Having kids is wonderful but it can also be super-stressful – especially when they’re young and close together in age, or it’s a particularly busy time of year. So, if you’re a mum feeling the pressure then make sure you read these handy stress-busting tips.
The slippery slope to stress
It’s no secret motherhood brings with it dramatic life changes; not only are you adjusting to the physical changes and demands on your body, but you also worry about how you’re parenting, financial pressures increase, and it can lead to a loss of identity and general overwhelm. After all, babies literally depend on you for survival and that can take a while to get used to.
Then you add to your family and you have even less time to get everything done, especially if you’re working. Mothers also have a habit of putting unnecessary pressure on themselves in their efforts to look and act the part of supermum. Is it really any wonder that mums wake up one day and realise they’re trapped in a constant loop of daily panic and stress?
Why is stress bad?
When you’re stressed, you’re in ‘fight or flight’ mode, which should only be reserved for life-threatening disasters. It exists to help you survive, but when something as simple as forgetting to make a costume for Book Week can bring it on, all those chemicals don’t save your life but harm it. High blood pressure, heart disease, diabetes, obesity, depression and anxiety are just some of health risks caused by being in a constant state of stress. Not to mention the toll it takes on your relationships.
Ways you can reduce the stress in your life
So knowing that stressing less is the goal in life, here are 10 tips for mums to help zap stress in its tracks and keep your fingers off the panic button:
Be realistic! Not everything on your never-ending to-do list needs to be accomplished today. Work out what’s actually important to get done, tick them off your list first and avoid causing yourself more stress by allowing things to get buried (and missed) in your list.
2. Ask for help
Stop trying to do it all and get your partner to take on some more duties with the kids or house. Don’t be afraid to reach out to friends and family too; people love helping out and may not realise you’re struggling. This includes asking for financial help.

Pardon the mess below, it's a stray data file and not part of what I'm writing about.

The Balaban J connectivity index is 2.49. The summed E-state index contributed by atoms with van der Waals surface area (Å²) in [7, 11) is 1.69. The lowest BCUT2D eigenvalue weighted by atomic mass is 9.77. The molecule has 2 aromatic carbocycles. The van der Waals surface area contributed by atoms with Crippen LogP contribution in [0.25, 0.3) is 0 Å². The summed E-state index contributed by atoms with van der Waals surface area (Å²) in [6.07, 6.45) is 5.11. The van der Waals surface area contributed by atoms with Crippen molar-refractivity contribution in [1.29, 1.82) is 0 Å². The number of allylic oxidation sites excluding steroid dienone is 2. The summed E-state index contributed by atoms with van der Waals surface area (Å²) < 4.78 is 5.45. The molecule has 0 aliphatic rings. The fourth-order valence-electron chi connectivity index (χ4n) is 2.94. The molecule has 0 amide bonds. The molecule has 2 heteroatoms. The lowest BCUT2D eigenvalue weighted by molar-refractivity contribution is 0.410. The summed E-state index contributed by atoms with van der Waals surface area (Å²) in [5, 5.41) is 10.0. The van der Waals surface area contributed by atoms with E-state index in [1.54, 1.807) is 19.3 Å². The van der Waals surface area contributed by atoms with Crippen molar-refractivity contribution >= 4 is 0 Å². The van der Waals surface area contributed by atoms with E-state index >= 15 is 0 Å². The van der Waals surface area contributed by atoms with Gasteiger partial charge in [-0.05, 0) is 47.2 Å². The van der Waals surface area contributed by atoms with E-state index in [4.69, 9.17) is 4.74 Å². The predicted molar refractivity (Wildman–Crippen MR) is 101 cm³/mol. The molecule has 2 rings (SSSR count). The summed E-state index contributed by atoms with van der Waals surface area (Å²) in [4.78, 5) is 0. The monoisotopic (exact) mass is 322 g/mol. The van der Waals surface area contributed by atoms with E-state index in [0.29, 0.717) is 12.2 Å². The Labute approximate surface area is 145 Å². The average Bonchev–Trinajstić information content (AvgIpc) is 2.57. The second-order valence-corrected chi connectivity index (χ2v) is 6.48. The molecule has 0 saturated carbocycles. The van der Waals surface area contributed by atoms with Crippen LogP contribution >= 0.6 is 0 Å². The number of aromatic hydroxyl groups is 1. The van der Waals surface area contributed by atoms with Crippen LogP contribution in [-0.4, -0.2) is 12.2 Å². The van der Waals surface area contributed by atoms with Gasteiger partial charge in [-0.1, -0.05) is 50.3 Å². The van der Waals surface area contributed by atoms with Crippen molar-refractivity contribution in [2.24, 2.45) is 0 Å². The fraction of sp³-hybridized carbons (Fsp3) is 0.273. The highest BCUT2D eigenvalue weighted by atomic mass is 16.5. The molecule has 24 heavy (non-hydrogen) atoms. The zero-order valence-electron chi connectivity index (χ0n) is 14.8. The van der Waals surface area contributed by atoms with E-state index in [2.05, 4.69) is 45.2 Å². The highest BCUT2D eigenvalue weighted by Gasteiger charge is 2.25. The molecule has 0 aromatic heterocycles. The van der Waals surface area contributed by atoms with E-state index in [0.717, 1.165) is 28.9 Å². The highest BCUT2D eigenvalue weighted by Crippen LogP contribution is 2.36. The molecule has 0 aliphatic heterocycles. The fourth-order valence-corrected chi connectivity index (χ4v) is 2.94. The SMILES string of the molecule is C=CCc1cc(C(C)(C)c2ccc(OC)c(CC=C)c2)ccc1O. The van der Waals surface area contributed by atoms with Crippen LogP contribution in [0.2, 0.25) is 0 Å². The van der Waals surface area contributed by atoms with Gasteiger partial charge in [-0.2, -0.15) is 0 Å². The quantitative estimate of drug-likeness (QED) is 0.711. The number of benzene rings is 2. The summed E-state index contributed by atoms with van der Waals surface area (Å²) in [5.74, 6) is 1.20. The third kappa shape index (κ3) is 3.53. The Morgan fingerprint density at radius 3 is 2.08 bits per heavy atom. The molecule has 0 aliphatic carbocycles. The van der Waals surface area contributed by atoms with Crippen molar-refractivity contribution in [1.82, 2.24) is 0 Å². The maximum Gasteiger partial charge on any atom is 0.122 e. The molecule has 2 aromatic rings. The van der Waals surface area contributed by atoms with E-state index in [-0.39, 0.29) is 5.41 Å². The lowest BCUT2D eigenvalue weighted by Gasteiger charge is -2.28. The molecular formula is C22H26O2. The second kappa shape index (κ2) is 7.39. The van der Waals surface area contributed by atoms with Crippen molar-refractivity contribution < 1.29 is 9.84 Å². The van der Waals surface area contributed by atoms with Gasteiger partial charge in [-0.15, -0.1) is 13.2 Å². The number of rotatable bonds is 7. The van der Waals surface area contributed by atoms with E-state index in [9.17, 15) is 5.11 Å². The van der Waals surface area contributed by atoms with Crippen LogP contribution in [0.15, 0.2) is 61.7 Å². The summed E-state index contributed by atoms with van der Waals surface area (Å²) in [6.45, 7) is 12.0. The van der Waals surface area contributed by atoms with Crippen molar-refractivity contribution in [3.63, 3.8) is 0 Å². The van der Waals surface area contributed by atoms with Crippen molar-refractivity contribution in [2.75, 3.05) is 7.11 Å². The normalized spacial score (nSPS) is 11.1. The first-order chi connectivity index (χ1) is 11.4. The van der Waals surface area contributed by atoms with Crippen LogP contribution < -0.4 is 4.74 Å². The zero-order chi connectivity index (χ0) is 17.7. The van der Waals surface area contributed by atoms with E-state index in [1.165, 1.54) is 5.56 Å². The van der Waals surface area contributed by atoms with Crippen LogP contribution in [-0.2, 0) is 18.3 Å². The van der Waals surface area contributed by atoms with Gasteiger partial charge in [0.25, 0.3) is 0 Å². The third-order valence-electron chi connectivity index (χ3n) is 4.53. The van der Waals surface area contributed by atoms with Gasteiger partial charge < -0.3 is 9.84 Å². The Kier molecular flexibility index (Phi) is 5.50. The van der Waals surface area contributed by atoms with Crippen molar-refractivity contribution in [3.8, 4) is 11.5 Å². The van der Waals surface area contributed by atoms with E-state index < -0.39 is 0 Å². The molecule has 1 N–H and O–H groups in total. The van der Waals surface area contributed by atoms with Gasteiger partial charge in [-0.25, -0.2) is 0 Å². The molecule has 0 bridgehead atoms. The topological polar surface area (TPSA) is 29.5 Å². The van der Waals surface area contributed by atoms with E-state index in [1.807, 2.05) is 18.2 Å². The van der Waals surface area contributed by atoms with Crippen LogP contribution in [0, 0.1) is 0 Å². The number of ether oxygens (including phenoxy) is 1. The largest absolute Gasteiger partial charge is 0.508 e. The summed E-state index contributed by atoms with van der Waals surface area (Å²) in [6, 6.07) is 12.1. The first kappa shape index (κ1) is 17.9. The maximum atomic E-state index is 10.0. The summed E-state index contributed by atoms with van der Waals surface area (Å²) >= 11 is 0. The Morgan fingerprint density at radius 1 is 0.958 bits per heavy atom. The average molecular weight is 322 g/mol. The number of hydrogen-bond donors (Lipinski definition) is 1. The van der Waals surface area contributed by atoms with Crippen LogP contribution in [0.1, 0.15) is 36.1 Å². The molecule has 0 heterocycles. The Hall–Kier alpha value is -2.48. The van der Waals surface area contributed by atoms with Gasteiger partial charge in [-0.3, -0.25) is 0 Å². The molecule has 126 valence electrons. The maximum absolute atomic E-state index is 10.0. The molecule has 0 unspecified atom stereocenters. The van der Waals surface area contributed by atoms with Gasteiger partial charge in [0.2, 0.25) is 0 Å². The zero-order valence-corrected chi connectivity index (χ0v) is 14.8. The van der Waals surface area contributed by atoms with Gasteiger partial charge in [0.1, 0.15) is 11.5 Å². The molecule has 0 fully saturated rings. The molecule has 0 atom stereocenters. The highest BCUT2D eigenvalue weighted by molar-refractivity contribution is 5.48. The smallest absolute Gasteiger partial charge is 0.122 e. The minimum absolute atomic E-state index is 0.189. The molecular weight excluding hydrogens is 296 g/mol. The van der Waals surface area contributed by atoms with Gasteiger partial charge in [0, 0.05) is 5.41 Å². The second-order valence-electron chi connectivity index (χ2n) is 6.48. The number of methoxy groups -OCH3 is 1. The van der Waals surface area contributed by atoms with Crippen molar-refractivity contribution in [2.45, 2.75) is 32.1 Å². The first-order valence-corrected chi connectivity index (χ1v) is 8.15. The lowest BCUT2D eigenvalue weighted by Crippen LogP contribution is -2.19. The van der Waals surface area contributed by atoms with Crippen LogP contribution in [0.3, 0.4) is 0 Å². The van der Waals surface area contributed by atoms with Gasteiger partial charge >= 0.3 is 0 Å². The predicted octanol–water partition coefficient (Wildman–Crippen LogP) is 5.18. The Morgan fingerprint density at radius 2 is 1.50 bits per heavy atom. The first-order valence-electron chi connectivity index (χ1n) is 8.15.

3. Don’t take on too much
Keen to get back into their career to start earning money, some mums end up doing more work than they can handle on top of motherhood duties. While the money may seem important, your health is more crucial. Be realistic about how much you can actually take on, including social and lifestyle activities like hosting events or offering to babysit other people’s kids. Prioritising is key to a calmer life when you have a lot on your plate – and letting things go is so important too.
This may seem completely far-fetched for a stressed, time-poor mum, but it is possible. Even if it’s for five minutes a day when you’re in the car outside daycare, or you’ve managed to get up early for yoga; take the time to stop, breathe and be still. Doing some mindful colouring-in with your kids can also count as meditation so grab those colouring pencils!
5. Get more sleep
Everything seems impossible when you’re tired, and although a lot of mums don’t have much choice when it comes to how much shut-eye they get, there are often ways to sneak in a bit more. Don’t stay up late watching Netflix, ask a friend to mind the baby while you have a nap or leave the washing when they’re at preschool and catch some zzz’s instead.
Fitness is so important for both your physical and mental health, so make the effort to do something active – even if it’s just a short walk around the block with the pram. The movement and fresh air will do wonders for your stressed-out mind.
7. Get organised
When you become a mum, you can feel like you have lost control of your life (to some degree) which can be stressful. You can reclaim some of this back through organisation. Meal planners, chore systems, preparing for birthdays and Christmas well in advance will all be tasks your future self will thank you for.
8. Take some time out
If you’re feeling the panic rising, arrange to meet up with a friend, see a movie or get a massage. Even though it might take a little organising, you’ll feel amazing afterwards and ready to tackle your family responsibilities once more.
9. Be mindful of what you put in your mouth
It’s tempting to drink alcohol or binge on junk food when you’re stressed and tired, but this will often exacerbate the problem. Opt for healthy meals, fresh fruit and vegetables, water and chamomile tea and you’ll be on the road to easy breezy street in no time.
10. Seek professional help
If nothing is working and you are still feeling daily pressure and panic, then speak to a health professional such as your doctor or an organisation such as PANDA. You might be suffering with anxiety or depression and require additional support, particularly if you think you or your child may be in danger as a result of your stress.